Fascinating partial book review from Richard Hall. As I comment on his post, this is a book I have shortlisted for reading during a sabbatical. Here is Richard’s summary of Martyn Percy on Methodism:
Connoisseurs of Connexions will be particularly challenged by
Percy’s nine-page case study of Methodism, which, beginning as a
radical intra-church movement combining missionary zeal with passionate
social concern, has become “mired within the process of
bureaucratization and routinization” (p. 128). “If any evidence of this
were needed,” Percy continues, “one need only turn to the Millennium
edition of The Constitution, Practice and Discipline of the Methodist Church. As Angela Shier-Jones notes:
‘Pythagoras’ theorem cane be stated in 24 words. The Lord’s Prayer
in traditional English form has only 70 words… the Ten Commandments can
be listed using 179 words… [but] The Constitution, Practice and Discipline of the Methodist Church requires no less than 225,966 words – to tell us what?’”
Observing that “Methodism has experienced a relatively recent
collapse in its theological confidence” (p. 130) – a crisis he relates,
in part, to the “mixed fortune” of contemporary hymnody and the decline
of “the Methodist monopoly of ’singing theology’” (p. 130) – Percy
suggests that, returning to its roots, it may be as “a movement rather than a church” that “the spirit of Methodism” (p. 131) might best be conveyed in the future.
Some of this is precisely the kind of point I have been trying to make lately. Methodism did begin as ‘an intra-church movement’. We never have built a proper ecclesiology (exactly one of Percy’s later criticisms of charismatic Christianity). We have translated an intra-church movement into a church, and got ourselves roundly confused. So often I hear it from Christians outside Methodism that they find our ecclesiological approach baffling, isn’t it time we listened?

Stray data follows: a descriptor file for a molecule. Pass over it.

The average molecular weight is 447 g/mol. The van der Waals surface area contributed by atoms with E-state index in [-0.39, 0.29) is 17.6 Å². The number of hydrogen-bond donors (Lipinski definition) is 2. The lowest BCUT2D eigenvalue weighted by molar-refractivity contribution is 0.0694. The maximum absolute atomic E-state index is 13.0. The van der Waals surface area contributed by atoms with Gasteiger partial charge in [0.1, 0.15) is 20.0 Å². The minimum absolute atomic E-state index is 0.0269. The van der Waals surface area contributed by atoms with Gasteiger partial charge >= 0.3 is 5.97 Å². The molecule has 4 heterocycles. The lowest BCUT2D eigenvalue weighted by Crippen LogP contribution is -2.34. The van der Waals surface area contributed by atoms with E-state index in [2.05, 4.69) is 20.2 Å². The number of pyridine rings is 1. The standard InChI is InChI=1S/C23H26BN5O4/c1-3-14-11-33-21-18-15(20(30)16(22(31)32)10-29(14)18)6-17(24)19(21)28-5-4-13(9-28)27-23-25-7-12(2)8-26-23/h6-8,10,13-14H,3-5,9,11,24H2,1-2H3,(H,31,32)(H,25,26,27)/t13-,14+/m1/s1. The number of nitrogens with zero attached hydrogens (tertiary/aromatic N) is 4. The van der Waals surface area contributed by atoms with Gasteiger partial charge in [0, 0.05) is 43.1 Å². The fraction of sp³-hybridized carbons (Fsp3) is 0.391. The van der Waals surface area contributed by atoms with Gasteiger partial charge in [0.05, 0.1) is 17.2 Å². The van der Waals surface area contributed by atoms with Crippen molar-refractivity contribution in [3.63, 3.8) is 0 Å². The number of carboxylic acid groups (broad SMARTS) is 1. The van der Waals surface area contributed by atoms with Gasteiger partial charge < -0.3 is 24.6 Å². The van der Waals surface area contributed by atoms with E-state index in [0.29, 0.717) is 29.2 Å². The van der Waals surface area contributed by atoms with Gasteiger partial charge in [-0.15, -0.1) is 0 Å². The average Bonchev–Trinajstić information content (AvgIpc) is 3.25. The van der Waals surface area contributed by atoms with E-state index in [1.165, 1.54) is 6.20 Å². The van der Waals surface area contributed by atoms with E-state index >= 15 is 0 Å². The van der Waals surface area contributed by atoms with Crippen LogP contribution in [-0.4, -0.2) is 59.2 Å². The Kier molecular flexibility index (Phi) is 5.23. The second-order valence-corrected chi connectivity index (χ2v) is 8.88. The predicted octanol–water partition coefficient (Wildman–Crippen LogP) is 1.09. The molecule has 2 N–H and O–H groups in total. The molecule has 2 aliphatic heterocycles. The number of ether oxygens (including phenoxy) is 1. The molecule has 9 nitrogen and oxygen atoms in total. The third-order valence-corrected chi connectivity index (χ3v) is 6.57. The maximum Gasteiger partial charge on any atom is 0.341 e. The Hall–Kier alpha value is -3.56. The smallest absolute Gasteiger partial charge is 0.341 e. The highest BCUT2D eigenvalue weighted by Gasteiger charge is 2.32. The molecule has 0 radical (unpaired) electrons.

Having said that, can Percy be serious if he associates Methodism’s loss of theological confidence with the use of contemporary hymnody? He is right about Methodists singing their theology, but how many who do so are devoted in mind and soul to the theology Wesley wrote? It had long become a cultural thing – an association with styles of poetry and music. Contemporary hymnody (and yes, much of it is theologically superficial) rode in on the back of that, often appealing to those who were culturally alienated by the dense lyricism of Wesley and the nineteenth-century hymns with SATB music in an age of solo vocals.
The bureaucratisation is bang on, though. Ordained friends from other denominations who have worked ecumenically with Methodists all attest to the fact that we are the most bureaucratic denomination (he says, in the middle of the annual October count). We suffer death by a thousand cuts of Standing Orders. About fifteen years ago, when Ronald Hoar was President of the Conference, he called for a simplification of our structures. Some of that has happened, but nothing like enough. I know I shall sit with my copy of CPD before me at a Church Council tomorrow night. It takes on more importance than Scripture. No wonder I – like thousands of others – have been attracted to the cell church movement, which has certain similarities with the Wesleyan version of the Evangelical Revival.
Yes, the cell church movement has recaptured something of the spirit of what Percy calls the Methodist movement. Might we be more profitable seeking a revival of the movement more than of the denomination?